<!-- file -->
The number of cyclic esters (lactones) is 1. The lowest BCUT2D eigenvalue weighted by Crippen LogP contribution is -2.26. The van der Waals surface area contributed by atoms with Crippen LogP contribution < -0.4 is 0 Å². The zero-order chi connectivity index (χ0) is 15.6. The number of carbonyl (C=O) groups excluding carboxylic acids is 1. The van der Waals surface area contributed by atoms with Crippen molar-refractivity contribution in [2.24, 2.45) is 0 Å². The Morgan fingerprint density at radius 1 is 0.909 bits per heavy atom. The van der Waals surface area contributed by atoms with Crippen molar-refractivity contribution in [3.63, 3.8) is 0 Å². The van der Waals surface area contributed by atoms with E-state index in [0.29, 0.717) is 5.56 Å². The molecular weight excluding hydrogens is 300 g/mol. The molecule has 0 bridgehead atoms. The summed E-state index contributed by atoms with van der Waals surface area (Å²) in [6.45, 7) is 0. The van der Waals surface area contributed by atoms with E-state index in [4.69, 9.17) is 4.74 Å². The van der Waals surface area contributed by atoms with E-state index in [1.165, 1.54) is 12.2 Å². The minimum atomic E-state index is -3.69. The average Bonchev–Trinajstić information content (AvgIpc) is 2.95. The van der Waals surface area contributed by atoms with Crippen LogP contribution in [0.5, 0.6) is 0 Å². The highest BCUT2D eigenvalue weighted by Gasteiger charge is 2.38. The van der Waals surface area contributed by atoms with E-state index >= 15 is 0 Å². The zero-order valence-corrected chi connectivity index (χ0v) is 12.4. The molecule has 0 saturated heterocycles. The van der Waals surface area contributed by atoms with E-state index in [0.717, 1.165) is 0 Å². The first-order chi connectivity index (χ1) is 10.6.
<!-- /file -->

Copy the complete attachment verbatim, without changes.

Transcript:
The number of cyclic esters (lactones) is 1. The lowest BCUT2D eigenvalue weighted by Crippen LogP contribution is -2.26. The van der Waals surface area contributed by atoms with Crippen LogP contribution < -0.4 is 0 Å². The zero-order chi connectivity index (χ0) is 15.6. The number of carbonyl (C=O) groups excluding carboxylic acids is 1. The van der Waals surface area contributed by atoms with Crippen molar-refractivity contribution in [2.24, 2.45) is 0 Å². The Morgan fingerprint density at radius 1 is 0.909 bits per heavy atom. The van der Waals surface area contributed by atoms with Crippen molar-refractivity contribution in [3.63, 3.8) is 0 Å². The van der Waals surface area contributed by atoms with E-state index in [0.29, 0.717) is 5.56 Å². The molecular weight excluding hydrogens is 300 g/mol. The molecule has 0 bridgehead atoms. The summed E-state index contributed by atoms with van der Waals surface area (Å²) in [6.45, 7) is 0. The van der Waals surface area contributed by atoms with E-state index in [4.69, 9.17) is 4.74 Å². The van der Waals surface area contributed by atoms with E-state index in [1.165, 1.54) is 12.2 Å². The minimum atomic E-state index is -3.69. The average Bonchev–Trinajstić information content (AvgIpc) is 2.95. The van der Waals surface area contributed by atoms with Crippen LogP contribution in [0.5, 0.6) is 0 Å². The highest BCUT2D eigenvalue weighted by Gasteiger charge is 2.38. The van der Waals surface area contributed by atoms with E-state index >= 15 is 0 Å². The zero-order valence-corrected chi connectivity index (χ0v) is 12.4. The molecule has 0 saturated heterocycles. The van der Waals surface area contributed by atoms with E-state index in [0.717, 1.165) is 0 Å². The first-order chi connectivity index (χ1) is 10.6.